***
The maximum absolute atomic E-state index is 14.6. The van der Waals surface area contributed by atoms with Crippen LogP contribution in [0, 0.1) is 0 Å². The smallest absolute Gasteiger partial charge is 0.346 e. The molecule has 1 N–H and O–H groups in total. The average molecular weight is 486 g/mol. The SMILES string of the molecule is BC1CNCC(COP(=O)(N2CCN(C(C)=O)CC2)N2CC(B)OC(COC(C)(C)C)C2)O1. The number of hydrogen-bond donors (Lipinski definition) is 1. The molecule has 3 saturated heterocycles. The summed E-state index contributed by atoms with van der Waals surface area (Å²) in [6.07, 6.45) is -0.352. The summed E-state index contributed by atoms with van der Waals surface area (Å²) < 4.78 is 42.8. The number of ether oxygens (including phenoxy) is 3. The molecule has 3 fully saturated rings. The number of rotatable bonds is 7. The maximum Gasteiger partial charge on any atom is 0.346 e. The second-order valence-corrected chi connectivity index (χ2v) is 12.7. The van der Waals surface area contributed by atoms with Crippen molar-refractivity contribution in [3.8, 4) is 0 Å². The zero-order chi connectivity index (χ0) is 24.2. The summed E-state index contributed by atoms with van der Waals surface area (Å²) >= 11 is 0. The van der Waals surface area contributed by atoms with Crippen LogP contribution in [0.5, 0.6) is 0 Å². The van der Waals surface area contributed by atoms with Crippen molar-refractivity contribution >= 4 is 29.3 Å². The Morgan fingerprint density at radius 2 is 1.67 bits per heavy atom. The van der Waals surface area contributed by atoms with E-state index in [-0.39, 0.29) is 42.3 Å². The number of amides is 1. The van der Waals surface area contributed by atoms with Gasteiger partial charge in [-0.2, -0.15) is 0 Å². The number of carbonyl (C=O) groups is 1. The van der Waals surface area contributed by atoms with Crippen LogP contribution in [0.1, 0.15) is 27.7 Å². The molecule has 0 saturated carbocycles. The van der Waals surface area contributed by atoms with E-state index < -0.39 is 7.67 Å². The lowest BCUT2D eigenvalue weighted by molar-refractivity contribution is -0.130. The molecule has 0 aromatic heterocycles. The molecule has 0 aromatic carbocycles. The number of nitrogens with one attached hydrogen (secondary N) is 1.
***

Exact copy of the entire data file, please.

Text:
The maximum absolute atomic E-state index is 14.6. The van der Waals surface area contributed by atoms with Crippen LogP contribution in [0, 0.1) is 0 Å². The smallest absolute Gasteiger partial charge is 0.346 e. The molecule has 1 N–H and O–H groups in total. The average molecular weight is 486 g/mol. The SMILES string of the molecule is BC1CNCC(COP(=O)(N2CCN(C(C)=O)CC2)N2CC(B)OC(COC(C)(C)C)C2)O1. The number of hydrogen-bond donors (Lipinski definition) is 1. The molecule has 3 saturated heterocycles. The summed E-state index contributed by atoms with van der Waals surface area (Å²) in [6.07, 6.45) is -0.352. The summed E-state index contributed by atoms with van der Waals surface area (Å²) < 4.78 is 42.8. The number of ether oxygens (including phenoxy) is 3. The molecule has 3 fully saturated rings. The number of rotatable bonds is 7. The maximum Gasteiger partial charge on any atom is 0.346 e. The second-order valence-corrected chi connectivity index (χ2v) is 12.7. The van der Waals surface area contributed by atoms with Crippen molar-refractivity contribution in [3.8, 4) is 0 Å². The zero-order chi connectivity index (χ0) is 24.2. The summed E-state index contributed by atoms with van der Waals surface area (Å²) >= 11 is 0. The van der Waals surface area contributed by atoms with Crippen LogP contribution in [0.5, 0.6) is 0 Å². The van der Waals surface area contributed by atoms with Crippen molar-refractivity contribution >= 4 is 29.3 Å². The Morgan fingerprint density at radius 2 is 1.67 bits per heavy atom. The van der Waals surface area contributed by atoms with E-state index in [-0.39, 0.29) is 42.3 Å². The number of amides is 1. The van der Waals surface area contributed by atoms with Gasteiger partial charge in [-0.2, -0.15) is 0 Å². The number of carbonyl (C=O) groups is 1. The van der Waals surface area contributed by atoms with Crippen LogP contribution in [0.1, 0.15) is 27.7 Å². The molecule has 0 saturated carbocycles. The van der Waals surface area contributed by atoms with E-state index < -0.39 is 7.67 Å². The lowest BCUT2D eigenvalue weighted by molar-refractivity contribution is -0.130. The molecule has 0 aromatic heterocycles. The molecule has 0 aromatic carbocycles. The number of nitrogens with one attached hydrogen (secondary N) is 1.